Due to the current compressed time periods facing today’s merger climate, it is imperative that Credit Unions get it right out of the gate and that is achieved by adopting best practices from well-versed consultants that handle mergers and acquisitions on a regular basis. On average a Credit Union goes through a merger once every several years, perhaps more if a larger, successful organization. Why take the chance on this all important transition without an unbiased, progressive expert consultant onboard?
It is during this critical time period—courtship—between a Credit Union accepting the recommendation of an organizations like NCUA and the State DFIs and the beginning of the merger process that a seasoned consultant should be brought in to facilitate the process. The consultant oversees the entire process while simultaneously saving the Credit Union money and ensuring a high degree of member transparency.
Credit Unions in this position are understandably not starting from zero when approaching a merger. They are in a precarious position. Early termination of vendor contracts can result in costly penalties. When a seasoned consultant is hired these costs are not only avoided, additional savings are arise during the negotiation process. A Credit Union must realize that hiring a consultant to manage the merger will actually save them money. They pay the consultant far less than the money saved on an annual basis moving forward.
Oversight and Optimization
When two entities collapse into one there is a redundancy factor that is not only overwhelming but costly. There are two of the following: corporate riders, core vendors and processors, ATM and card processors, online and bill payment processors and the list goes on.
In essence, a larger Credit Union considers the merging of technology and product as an adjacent liability to gain a new member base and book of business. Yes, a merger will bring new members to the fold, but those members can abandon ship at any point during a messy transition which makes the merger transparency process all the more important.
Surprisingly, given the high stakes, CEOs do not want to budget more money on hiring a consultant to oversee an intertwined, varied and complicated process best characterized as a merger. Yet, at the end of the day it’s comes down to sustaining members. There is no room for miscalculations.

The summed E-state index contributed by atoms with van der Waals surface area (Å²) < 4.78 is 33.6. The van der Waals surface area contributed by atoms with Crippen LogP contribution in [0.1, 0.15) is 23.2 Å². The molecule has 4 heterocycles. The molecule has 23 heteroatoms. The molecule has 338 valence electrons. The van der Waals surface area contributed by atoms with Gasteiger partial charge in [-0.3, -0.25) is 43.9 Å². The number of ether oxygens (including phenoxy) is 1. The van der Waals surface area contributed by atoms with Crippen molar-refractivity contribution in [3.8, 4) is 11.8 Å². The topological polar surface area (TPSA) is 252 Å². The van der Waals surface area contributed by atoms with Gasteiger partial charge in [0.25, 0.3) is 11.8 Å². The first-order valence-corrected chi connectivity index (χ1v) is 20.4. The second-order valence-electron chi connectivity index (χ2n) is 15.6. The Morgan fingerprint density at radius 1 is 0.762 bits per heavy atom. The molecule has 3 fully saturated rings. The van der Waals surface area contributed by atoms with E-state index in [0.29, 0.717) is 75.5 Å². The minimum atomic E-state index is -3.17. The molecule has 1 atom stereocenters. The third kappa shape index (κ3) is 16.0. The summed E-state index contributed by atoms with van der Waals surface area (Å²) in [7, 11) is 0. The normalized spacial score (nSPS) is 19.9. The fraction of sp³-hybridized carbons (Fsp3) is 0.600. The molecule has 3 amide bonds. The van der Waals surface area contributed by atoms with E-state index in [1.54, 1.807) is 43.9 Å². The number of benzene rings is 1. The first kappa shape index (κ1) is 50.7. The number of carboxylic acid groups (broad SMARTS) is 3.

Internal teams may present a significant hurdle to the inclusion of an outside consultant in the eyes of senior management. However, the experienced consultant who conducts mergers on a day-to-day basis is able to deliver merger best practices and compare overlapping vendors on apples-to-apples basis. Internally Credit Union teams coming together have at best two bruised pieces of fruit to contrast.
Following the analogy, each piece of fruit represents a service and that service has a contract provided by a vendor. Ultimately a decision has to be made as to which of the platforms will be selected which is usually the larger, stronger CU’s platform; however, when two Credit Unions of equal size merge, this process becomes a significant undertaking. Once a course is set there will be termination costs associated with whichever vendor will be canceled out. A best in breed consultant can lower such costs and deliver de-conversions from the outgoing vendors in optimal manner.
Instead of going to the vendors and simply relieving them, which is the most common approach, Credit Unions should force a competition to see which vendor is willing to absorb those costs and retain the business. In short, make the “winning” vendor pay the penalties associated with the outgoing vendor.
Senior levels executives are understandably caught up in the massive amount of details associated with the merger. As a result they are not aware of the possible savings and are willing to forgo the monies that can otherwise be saved. For a fraction of the money saved, a consultant can not only facilitate a clean and less painful merger but provide for a streamlined, structured and less costly solution with a high degree of member transparency: a winning business proposition.
Improving the Bottom Line
Savings, of course, depend on the size of the Credit Union. The consultant’s price and approach is relatively fixed. On average, best practices require a three to six month process. The cost for a typical merger is thirty thousand dollars. On average, this investment by the Credit Union will net hundreds of thousands, if not millions in savings.
Not only are saving secured, but more importantly, as stated above, a high degree of member transparency is achieved. This is critical during the merger process—member satisfaction through communication, education and setting proper expectations.
An additional benefit is the consumption of internal resources is rendered efficient. This removes the possibility of high internal impact, spinning wheels and wasting capital while members potentially vacillate on where to take their hard earned money. To be clear, the merger process will consume the Credit Union. A consultant can shield members from any fallout.
An unadvised Credit Union can accomplish a merger in a similar time frame but often lose huge sums of money and suffer negative internal impact and most importantly unnecessary member attrition. The process is often messy. You wouldn’t hire a plumber to fix your car and you wouldn’t hire a brain surgeon to fix your plumbing.
Without proper oversight including renegotiating vendor contracts, costs will mount. Credit Unions have but one chance during the merger to take the reins and use an otherwise headache inducing set of circumstances to restructure an efficient environment that will best serve senior level executives, employees, and most importantly, members.
All too often during mergers go wrong. This is not only due to Murphy’s Law. It is a consequence of juggling too many unknown and unfamiliar balls in the air. If one Juggler can effortlessly keep five balls in the air, how is that same performer expected to throw three more balls and not be expected to drop a few? It is important to keep in mind that it is the member who is experiencing this performance. If the balls drop, so do their perceptions and loyalty to their Credit Union.
Why send letters of apology to members because the core or other delivery channels are not functioning and meeting their expectations? Rather, a Credit Union could, and should, proudly disseminate letters to members celebrating a successful streamlined, transparent merger.